[... output from ./configure ...]
[sbox-ARMEL: ~/hello-world] > make
make  all-am
make[1]: Entering directory `/home/username/hello-world'
if gcc -DHAVE_CONFIG_H -I. -I/home/username/hello-world -I.     -g -O2 -MT main.o -MD -MP -MF ".deps/main.Tpo" -c -o main.o main.c; \
then mv -f ".deps/main.Tpo" ".deps/main.Po"; else rm -f ".deps/main.Tpo"; exit 1; fi
gcc  -g -O2   -o hello  main.o
make[1]: Leaving directory `/home/username/hello-world'
[sbox-ARMEL: ~/hello-world] > ./hello
Hello World!
[sbox-ARMEL: ~/hello-world] >

The program is run transparently on the device though. You can verify that by the log written to /tmp/cputransp_username.log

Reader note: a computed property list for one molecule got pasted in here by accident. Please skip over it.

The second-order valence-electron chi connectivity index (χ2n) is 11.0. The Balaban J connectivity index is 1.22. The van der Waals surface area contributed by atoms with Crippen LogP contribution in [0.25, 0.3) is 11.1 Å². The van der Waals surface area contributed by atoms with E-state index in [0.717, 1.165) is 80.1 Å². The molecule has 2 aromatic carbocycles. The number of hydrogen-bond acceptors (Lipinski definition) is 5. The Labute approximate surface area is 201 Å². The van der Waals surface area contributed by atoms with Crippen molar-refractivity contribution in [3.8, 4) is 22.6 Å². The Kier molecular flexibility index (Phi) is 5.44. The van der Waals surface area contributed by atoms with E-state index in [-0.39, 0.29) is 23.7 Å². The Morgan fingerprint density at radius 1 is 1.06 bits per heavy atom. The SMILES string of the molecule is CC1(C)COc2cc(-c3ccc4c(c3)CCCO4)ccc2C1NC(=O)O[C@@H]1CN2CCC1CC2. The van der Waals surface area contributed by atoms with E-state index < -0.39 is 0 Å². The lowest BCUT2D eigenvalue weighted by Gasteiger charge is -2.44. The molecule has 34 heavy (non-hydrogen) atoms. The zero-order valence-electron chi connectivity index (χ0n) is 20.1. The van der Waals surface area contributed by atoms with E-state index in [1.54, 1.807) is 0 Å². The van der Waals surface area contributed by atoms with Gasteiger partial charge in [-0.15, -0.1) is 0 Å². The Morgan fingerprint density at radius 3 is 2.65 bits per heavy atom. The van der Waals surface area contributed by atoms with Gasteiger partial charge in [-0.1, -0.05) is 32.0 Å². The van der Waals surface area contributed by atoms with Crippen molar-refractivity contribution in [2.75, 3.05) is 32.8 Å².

[sbox-ARMEL: ~/hello-world] > cat /tmp/cputransp_username.log
[2005-10-13 17:37:26 26032] method: "sbrsh"  pwd: "/home/username/hello-world"  cmd: "/home/username/hello-world/a.out"

[2005-10-13 17:37:30 26032] rc: 0  time: 3.944084
[2005-10-13 17:37:30 26272] method: "sbrsh"  pwd: "/home/username/hello-world"  cmd: "/home/username/hello-world/conftest"
[2005-10-13 17:37:31 26272] rc: 0  time: 0.196024
[2005-10-13 17:37:42 26596] method: "sbrsh"  pwd: "/home/username/hello-world"  cmd: "/home/username/hello-world/hello"

[2005-10-13 17:37:42 26596] rc: 0  time: 0.192171
[sbox-ARMEL: ~/hello-world] >

As expected, "rc" contains the result of the remote running program, and "time" contains the total running time on the device. Any sbrsh errors are also output to this file.